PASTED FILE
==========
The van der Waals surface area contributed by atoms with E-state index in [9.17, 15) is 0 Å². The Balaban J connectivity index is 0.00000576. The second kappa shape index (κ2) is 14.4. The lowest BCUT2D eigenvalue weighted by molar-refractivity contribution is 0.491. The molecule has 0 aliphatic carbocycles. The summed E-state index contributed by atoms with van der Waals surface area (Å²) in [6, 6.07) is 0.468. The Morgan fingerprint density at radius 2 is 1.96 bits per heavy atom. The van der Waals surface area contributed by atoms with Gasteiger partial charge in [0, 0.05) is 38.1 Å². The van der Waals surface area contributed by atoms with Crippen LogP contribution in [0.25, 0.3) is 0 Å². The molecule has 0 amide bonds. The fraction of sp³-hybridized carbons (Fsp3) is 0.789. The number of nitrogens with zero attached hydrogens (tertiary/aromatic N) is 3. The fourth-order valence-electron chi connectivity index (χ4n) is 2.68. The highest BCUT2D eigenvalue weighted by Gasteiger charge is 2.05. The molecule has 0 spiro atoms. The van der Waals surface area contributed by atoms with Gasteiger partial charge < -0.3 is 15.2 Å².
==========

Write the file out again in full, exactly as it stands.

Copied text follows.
The van der Waals surface area contributed by atoms with E-state index in [9.17, 15) is 0 Å². The Balaban J connectivity index is 0.00000576. The second kappa shape index (κ2) is 14.4. The lowest BCUT2D eigenvalue weighted by molar-refractivity contribution is 0.491. The molecule has 0 aliphatic carbocycles. The summed E-state index contributed by atoms with van der Waals surface area (Å²) in [6, 6.07) is 0.468. The Morgan fingerprint density at radius 2 is 1.96 bits per heavy atom. The van der Waals surface area contributed by atoms with Gasteiger partial charge in [0, 0.05) is 38.1 Å². The van der Waals surface area contributed by atoms with Crippen LogP contribution in [0.25, 0.3) is 0 Å². The molecule has 0 amide bonds. The fraction of sp³-hybridized carbons (Fsp3) is 0.789. The number of nitrogens with zero attached hydrogens (tertiary/aromatic N) is 3. The fourth-order valence-electron chi connectivity index (χ4n) is 2.68. The highest BCUT2D eigenvalue weighted by Gasteiger charge is 2.05. The molecule has 0 spiro atoms. The van der Waals surface area contributed by atoms with Gasteiger partial charge < -0.3 is 15.2 Å².